Homewood represents LCG’s second attempt to use the state’s quick-set law seizing private property for a drainage project declaring it a “public necessity” – and the second time around, the legal maneuver lands her in a legal battle over property rights. LCG lost the first trial and appealed; the Homewood case is ongoing.

Now LCG is asking for more money from the state for its detention efforts, seeking $23 million this budget cycle for the BVFC in a request submitted Oct. 27. written in a slightly edited account of the project that increases the potential profit by 10 inches.

Two studies commissioned by LCG contradict this claim. Modeling by UL Lafayette (read the study here) predicted that the Homewood project would reduce water levels on the Vermilion by less than 1 inch during a storm similar to those that inundated Lafayette in August 2016. Most Homewood’s benefits were localized, extending six miles along the Vermilion, not 25. The largest reduction was 5 inches, found in a much smaller 10-year rain event. Modeling by LCG’s engineering consulting firm, McBade Engineers & Consultants, supports UL’s findings on 10-year events and reports no figures for a 100-year event. (Read the McBade study here.)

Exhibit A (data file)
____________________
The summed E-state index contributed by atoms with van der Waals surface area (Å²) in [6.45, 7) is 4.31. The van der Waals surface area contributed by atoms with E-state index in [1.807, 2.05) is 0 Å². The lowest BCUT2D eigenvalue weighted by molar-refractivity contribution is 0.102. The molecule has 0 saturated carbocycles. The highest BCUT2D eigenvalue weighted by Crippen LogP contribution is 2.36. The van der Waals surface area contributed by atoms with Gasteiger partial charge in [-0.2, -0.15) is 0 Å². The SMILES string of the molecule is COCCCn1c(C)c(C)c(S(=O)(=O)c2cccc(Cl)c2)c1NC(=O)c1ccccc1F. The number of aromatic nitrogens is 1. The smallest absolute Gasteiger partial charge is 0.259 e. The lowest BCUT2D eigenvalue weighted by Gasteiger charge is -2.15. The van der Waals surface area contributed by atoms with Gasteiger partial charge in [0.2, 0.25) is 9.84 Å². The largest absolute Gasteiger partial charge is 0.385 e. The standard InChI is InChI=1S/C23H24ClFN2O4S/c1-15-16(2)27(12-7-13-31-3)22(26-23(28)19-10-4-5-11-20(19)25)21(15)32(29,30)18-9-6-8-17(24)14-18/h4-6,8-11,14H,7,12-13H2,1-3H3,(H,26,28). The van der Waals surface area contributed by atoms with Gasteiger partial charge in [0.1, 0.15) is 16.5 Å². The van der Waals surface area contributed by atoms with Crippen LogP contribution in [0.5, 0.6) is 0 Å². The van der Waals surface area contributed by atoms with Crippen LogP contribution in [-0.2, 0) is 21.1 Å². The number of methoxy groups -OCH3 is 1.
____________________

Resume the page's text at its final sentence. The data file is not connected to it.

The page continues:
The project is nevertheless ongoing. Two ponds were dug and a third was under construction when a district judge halted work on Homewood earlier this month. LCG has yet to conduct a cost-benefit analysis on its detention plan, opting instead to move forward at a breakneck pace.